Monday, February 27, 2017

Cook Book Book Club Meeting #5

In October, the Cook Book Book Club met to take on Classic Indian Cooking by Julie Sahni. I've own the book since it came out in 1980, but I am on my third copy. The first, I lost in our house fire in 2009. The replacement was eaten by my dog Ginger as we prepared for this event.

I used to cook a lot of Indian food. Unfortunately, my husband can't eat it, so I reserve it for dinner out with my sister or my friend Melinda Snodgrass. Choosing it for CBBC meant a real treat for me. (As it happened, the spousal unit was in the hospital when we did this meeting, so he didn't even have to smell the spices in the kitchen.)

The menu:
Hyderabad Lime Soup--p. 141
Spinach Bread--p. 410
Cucumber and Tomato Salad/Raita-p. 343
Smoked Aubergine (Eggplant) with Herbs--p. 305
Kabob Patties Laced with Ginger & Mint--p. 109 (sadly, no photos)
Fragrant Stuffed Tomatoes--p. 106
Cauliflower & Scallions w/ Black Mustard Seeds--p. 301
Green Peas and Indian Cheese in Fragrant tomato Sauce--p. 266
Chick-peas in Ginger Sauce--p. 274
Chicken Kabuli-- p. 219
Cashew Nut Fudge-- p. 478
Lassi--p. 488

The Table
The table setting was Aynsley Cottage Garden with Libbey cobalt glassware and Oneida Act 1 flatware. Aynsley is a discontinued English bone china pattern that has so many kinds of pieces that one rarely sees any more. I started my collection many years ago with a teapot, a sugar bowl, and a small serving dish. I then fell in love with the strawberry "basket" which has a small sugar and creamer. It has slowly grown into a full set of dishes to go with the vases and serving pieces. Most recently, I became obsessed with the double-handled cream soup bowls and now I have enough for our meetings.
Sweet Lassi
I am a big fan of sweet lassi drinks. Julie Sahni's book was the first one I found which actually had a recipe for the drink, which consists of yogurt, cream, sugar, ice, and rosewater put through a blender. It is the perfect accompaniment for spicy Indian food, since dairy cuts the fire from chiles. I made almost a gallon of it. It's a drink I love having available in the refrigerator, even if it needs a quick run through the Vitamix before serving.

Hyderabad Lime Soup
Lunch started with Hyderabad Lime Soup which I also made. It was a two-day process to make the soup, since I made the vegetable broth base first. It was mild despite a number of spices like cinnamon, cloves, cardamom, and turmeric. Coconut milk smoothed the puree of potato and onions that are cooked in the broth and kept it vegan. A final splash of of lime made it a very refreshing soup.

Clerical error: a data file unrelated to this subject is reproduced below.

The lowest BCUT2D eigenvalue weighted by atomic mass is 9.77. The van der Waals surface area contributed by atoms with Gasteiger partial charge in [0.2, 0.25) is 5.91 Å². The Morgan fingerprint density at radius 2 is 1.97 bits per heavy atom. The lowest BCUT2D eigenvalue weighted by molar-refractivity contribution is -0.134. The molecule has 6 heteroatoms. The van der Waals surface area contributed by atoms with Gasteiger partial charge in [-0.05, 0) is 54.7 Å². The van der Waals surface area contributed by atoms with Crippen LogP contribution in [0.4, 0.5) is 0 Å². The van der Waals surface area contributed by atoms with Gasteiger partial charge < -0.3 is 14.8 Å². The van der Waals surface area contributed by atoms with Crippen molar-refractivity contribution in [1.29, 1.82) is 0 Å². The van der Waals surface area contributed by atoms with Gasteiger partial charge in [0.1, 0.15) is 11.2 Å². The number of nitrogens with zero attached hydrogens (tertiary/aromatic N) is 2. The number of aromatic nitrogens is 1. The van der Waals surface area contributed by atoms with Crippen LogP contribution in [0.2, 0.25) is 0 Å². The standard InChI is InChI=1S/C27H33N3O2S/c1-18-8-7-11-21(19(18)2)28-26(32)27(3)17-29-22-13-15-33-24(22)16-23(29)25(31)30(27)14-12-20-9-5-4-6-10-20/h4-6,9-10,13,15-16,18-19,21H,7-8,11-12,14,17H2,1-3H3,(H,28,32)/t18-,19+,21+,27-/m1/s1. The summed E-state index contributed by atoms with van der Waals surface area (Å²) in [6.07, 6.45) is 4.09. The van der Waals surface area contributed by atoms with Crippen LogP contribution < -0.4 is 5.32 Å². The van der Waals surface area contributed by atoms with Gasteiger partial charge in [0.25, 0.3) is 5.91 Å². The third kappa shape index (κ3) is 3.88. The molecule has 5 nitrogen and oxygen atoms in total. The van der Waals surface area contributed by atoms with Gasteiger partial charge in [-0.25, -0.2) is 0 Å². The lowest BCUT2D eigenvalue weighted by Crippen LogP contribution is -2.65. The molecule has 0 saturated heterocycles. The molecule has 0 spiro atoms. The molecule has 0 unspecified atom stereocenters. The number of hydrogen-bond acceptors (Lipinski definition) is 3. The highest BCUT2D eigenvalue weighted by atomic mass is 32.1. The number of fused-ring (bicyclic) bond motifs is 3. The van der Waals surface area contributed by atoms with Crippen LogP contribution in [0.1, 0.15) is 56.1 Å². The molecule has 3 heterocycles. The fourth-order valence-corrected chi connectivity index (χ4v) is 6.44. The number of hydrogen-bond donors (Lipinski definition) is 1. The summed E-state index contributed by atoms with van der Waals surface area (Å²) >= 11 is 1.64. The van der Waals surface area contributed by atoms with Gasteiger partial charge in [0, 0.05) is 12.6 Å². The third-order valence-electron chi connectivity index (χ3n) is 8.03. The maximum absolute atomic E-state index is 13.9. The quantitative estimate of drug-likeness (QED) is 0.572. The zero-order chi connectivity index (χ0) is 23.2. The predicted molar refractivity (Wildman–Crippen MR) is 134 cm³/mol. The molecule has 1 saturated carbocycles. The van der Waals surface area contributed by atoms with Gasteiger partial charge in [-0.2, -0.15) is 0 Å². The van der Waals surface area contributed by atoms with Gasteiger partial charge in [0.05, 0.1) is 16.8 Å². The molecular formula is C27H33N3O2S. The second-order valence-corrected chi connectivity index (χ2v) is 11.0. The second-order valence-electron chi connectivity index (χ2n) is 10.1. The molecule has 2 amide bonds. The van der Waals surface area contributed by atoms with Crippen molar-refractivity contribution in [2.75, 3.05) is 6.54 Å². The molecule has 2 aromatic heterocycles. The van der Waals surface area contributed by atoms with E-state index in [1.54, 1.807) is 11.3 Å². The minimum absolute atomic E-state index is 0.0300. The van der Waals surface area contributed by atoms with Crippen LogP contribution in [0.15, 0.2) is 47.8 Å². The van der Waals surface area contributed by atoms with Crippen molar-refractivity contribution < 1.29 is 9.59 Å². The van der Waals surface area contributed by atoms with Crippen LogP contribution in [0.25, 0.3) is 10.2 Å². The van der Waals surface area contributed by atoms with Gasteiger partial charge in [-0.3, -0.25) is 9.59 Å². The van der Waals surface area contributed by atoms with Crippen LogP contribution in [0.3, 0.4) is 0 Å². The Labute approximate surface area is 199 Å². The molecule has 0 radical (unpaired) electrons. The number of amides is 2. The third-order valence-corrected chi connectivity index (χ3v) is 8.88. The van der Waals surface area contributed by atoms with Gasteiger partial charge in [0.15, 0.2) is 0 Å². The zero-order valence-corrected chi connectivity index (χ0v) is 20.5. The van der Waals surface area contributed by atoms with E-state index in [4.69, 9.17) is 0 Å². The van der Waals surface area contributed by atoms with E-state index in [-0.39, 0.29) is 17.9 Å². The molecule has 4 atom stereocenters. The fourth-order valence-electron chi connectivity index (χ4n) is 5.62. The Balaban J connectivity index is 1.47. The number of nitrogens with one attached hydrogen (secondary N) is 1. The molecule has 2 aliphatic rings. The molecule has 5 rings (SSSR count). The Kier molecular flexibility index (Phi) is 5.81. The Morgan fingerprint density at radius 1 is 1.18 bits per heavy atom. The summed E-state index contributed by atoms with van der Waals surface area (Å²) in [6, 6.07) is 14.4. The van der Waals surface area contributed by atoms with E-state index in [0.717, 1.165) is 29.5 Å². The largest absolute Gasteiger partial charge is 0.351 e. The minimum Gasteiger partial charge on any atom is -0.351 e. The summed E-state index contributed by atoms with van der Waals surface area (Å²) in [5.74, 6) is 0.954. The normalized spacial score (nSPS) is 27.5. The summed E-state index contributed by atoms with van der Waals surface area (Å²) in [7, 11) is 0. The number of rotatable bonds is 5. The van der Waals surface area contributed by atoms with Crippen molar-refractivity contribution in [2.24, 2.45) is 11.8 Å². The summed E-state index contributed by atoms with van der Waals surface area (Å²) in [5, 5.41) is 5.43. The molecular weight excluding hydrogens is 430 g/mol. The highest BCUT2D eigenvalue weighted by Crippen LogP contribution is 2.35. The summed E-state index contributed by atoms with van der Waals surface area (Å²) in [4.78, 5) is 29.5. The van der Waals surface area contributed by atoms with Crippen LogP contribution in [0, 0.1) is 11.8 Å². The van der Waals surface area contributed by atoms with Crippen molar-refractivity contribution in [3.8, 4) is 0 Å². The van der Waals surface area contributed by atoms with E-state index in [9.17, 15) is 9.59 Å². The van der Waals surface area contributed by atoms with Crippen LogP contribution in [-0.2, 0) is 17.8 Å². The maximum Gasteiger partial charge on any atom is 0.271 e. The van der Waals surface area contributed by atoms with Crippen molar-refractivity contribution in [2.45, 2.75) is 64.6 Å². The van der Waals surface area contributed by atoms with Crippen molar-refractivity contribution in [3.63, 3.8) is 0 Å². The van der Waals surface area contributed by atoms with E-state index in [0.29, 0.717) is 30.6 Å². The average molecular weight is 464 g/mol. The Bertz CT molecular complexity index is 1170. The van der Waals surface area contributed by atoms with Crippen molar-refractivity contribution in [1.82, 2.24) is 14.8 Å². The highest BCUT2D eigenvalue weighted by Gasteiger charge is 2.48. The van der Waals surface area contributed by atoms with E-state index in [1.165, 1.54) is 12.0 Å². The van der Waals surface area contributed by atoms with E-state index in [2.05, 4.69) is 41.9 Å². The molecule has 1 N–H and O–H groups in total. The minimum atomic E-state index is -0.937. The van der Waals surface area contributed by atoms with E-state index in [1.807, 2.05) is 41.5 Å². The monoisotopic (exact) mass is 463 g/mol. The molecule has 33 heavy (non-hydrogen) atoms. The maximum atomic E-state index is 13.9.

Palak Raratha and Kheere ka Raita
 Amie Brockway-Metcalf made spinach bread and raita. She said the bread, a variation on paratha, was very easy to make. The raita was a cucumber and yogurt salad with tomato. Raita is

Murgh Kabuli
Laura Brennan made the chicken kabuli, and is a great example of how far she's come as a self-described non-cook when she agreed to be part of the CBBC.  Unfortunately, the photograph does not do justice to how good the dish was. Almonds thicken the sauce, which is fragrant with cardamom, cumin, coriander, and fennel.

Safaid Channe
Michelle Resnick made the chickpeas in ginger sauce. The lunch had a number of dishes good for our vegetarian and pescatarians.

Eggplant is always a safe bet with the Cook Book Book Club (not so much with my husband and son, however), so I always look forward to checking out new ways to cook it. The smoked aubergine/bharta Mary DeLongis made had peas as well as eggplant.

Matar Paneer
Liz Mortensen went with the classic India combination of cheese and peas in a tomato-based sauce called Matar Paneer. Really good, and it reaheats pretty well.

Bahare Tamatar
The fragrant stuffed tomatoes that Catherine Fleming made were rather fragile, and did not transport as well as she would have liked. That didn't stop us from finishing them off.

Gobhi Kari
My sister made this cauliflower dish, which cooked up amazingly quickly. She was afraid she had burned the mustard seeds when she had  a momentary distraction, but it was really quite good. She also got the kari leaves for free from the nearby Indian grocery--I guess the two stems she needed was too little to worry about.

Once again, my friend Susan Avallone was without a real baking challenge for the lunch, so she decided to give the fudge a try instead. Like many Indian snacks, it was very sweet, but it did disappear.
Kajoo Barfi

No comments: